Presentation on theme: "FCAT WRITES Tuesday, Tuesday, March 1, 2011. What is an Essay? An essay is a writing activity made up of paragraphs that focus around a specific topic."— Presentation transcript:
FCAT WRITES Tuesday, Tuesday, March 1, 2011
What is an Essay? An essay is a writing activity made up of paragraphs that focus around a specific topic. An essay has a beginning, middle, and an end. An essay is also focused, organized, has many supporting details, and uses proper conventions.
Prompts are written to elicit writing for specific purposes. Prompts to Florida's writing assessment are carefully selected to ensure that the subject matter will be interesting and appropriate for the students. What is a Prompt?
What is a Prompt? Continued Prompts have two basic components: the writing situation and directions for writing. The writing situation orients students to the subject on which they are to write. The directions-for-writing component sets the parameter for writing.
Expository is a type of writing that gives information, explain why or how, clarifies a process, or defines a concept. What is an Expository Prompt? What is a Narrative Prompt? Narrative is a type of writing that recounts a personal or fictional experience or tells a story based on a real or imagined event.
How will writing be scored?
Writing Prompts NarrativeExpository Everyone has had something funny happen to them. Think of something funny that has happened to you. Now write to tell story of a time when something funny happened to you. Everyone has a chore he doesn’t like to do. Think of a chore you don’t like to do. Now, write to explain why you don’t like your chore.
How to Read a Prompt Everyone has had something funny happen to them. Think of something funny that has happened to you. Now write to tell a story of a time when something funny happened to you.
How to Read a Prompt Everyone has a chore he doesn’t like to do. Think of a chore you don’t like to do. Now, write to explain why you don’t like your chore.
REMINDERS Read prompt twice or as many times as needed Look for signal words in the prompt Decide if you are writing a NARRATIVE or an EXPOSITORY essay Stop and think about the topic Organize your thoughts Plan your essay (Shouldn’t take longer than 7-10 minutes) Write your essay
Signal Words in Prompt The words “ write to tell a story” mean you are writing a narrative essay The words “write to explain” mean you are writing an expository essay
TELL a STORY EXPLAIN NARRATIVEEXPOSITORY
Let‘s see if you can detect the difference between an expository and a narrative prompt! _____Explain why all American citizens should vote. _____Which restaurant is your favorite? Explain why. _____Tell about the time you were attacked by a fierce tiger. _____Tell about a time when you found a shinny coin. _____Which holiday is your favorite? Explain why. _____Explain why kids should wear uniforms to school.
The day of the test: Tuesday, March 1, 2011 Students will not know ahead of time what type of prompt they will receive. They will have to identify if it is a Narrative or Expository Prompt. They will 45 minutes in total to plan and write their essay.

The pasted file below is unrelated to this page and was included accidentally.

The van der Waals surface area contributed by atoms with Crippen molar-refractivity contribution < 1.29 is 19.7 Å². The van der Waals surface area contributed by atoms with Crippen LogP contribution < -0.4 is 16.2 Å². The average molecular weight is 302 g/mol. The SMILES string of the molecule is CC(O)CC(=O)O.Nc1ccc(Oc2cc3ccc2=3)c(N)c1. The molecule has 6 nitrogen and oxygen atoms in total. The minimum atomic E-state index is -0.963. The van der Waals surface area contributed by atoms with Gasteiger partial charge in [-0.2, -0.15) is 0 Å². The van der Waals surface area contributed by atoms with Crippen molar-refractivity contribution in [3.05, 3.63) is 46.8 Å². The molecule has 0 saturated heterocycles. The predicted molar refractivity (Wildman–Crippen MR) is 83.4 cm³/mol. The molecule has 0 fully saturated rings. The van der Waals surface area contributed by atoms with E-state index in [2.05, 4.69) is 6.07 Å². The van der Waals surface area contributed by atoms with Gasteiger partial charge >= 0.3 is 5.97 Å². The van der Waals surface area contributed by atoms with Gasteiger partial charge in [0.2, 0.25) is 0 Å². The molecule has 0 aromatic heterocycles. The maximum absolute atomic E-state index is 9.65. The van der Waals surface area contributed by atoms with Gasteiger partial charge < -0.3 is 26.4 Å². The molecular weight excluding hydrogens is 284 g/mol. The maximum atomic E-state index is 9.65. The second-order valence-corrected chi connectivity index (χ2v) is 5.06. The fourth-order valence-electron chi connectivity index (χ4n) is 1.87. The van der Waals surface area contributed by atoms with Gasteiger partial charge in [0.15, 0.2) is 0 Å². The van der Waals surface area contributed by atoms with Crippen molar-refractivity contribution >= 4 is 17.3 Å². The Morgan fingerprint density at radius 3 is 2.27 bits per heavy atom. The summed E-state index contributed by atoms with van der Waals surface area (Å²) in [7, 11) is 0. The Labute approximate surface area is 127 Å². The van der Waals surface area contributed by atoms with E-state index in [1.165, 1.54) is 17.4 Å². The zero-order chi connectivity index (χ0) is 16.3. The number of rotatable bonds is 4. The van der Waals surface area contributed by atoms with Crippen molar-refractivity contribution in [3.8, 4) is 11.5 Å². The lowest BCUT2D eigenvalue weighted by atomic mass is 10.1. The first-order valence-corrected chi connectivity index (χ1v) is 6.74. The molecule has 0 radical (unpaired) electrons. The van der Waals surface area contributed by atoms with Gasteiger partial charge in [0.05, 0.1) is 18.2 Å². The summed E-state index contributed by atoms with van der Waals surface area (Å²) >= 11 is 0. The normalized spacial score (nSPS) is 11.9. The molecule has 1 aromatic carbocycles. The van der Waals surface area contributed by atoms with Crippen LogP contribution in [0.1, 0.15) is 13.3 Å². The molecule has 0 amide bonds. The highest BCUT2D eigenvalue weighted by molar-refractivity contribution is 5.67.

Your child can get a 6 on the writing test, but they must PRACTICE and follow some guidelines. Let’s read about all the writing tips.
Focus- Are all your sentences on the topic? Does every sentence focus on the main idea? Does each paragraph support and develops the main idea? Organization - Does your essay have a beginning, middle, and end? Did you use transitional phrases to move from one point to another? Are your ideas connected to each other. Support - Did you support the main idea with vivid details and juicy descriptions? Did you use any figurative language and sizzling vocabulary to explain? Conventions - Did you capitalize and punctuate all sentences? Did you use sentence variety? Did you start some of your sentences differently? Did you spell most words correctly.
Expository Prompt Everyone has a favorite season. Think about your favorite season. Now, write to explain why this is your favorite season.
What Do You Do Now? 1.Don’t panic 2.Read prompt carefully 3.Look for clue words to help you decide on the writing selection 4.Stop and think about the topic 5.Use your imagination and be creative 6.The story does not have to be true, make it up 7.Think of ways to impress your reader 8.Use a graphic organizer to plan your essay 9.Write your essay 10.Use any time left over to check your writing and make corrections
Four Square Method A graphic organizer to help you plan your Expository Essay Reason One Great Weather warm and pleasant no jackets to wear stay outside play with friends bright sunshine get a tan Long day out Reason Two Sports Swimming pool, lake, beach baseball America’s pastime skating the neighborhood Neighborhood Reason Three Vacation travel visit relative sleep in don’t feel tired Relax no homework Camping trip Take away ending Summer is my favorite season
Story Map A graphic organizer to help you plan your Narrative Essay Beginning : PROBLEM of STORY Include: o Grabber o Characters o Setting Middle: STEPS TAKEN TO SOLVE PROBLEM Include: o Climax End: SOLUTION TO PROBLEM Include: o Lessons Learned o Takeaway Ending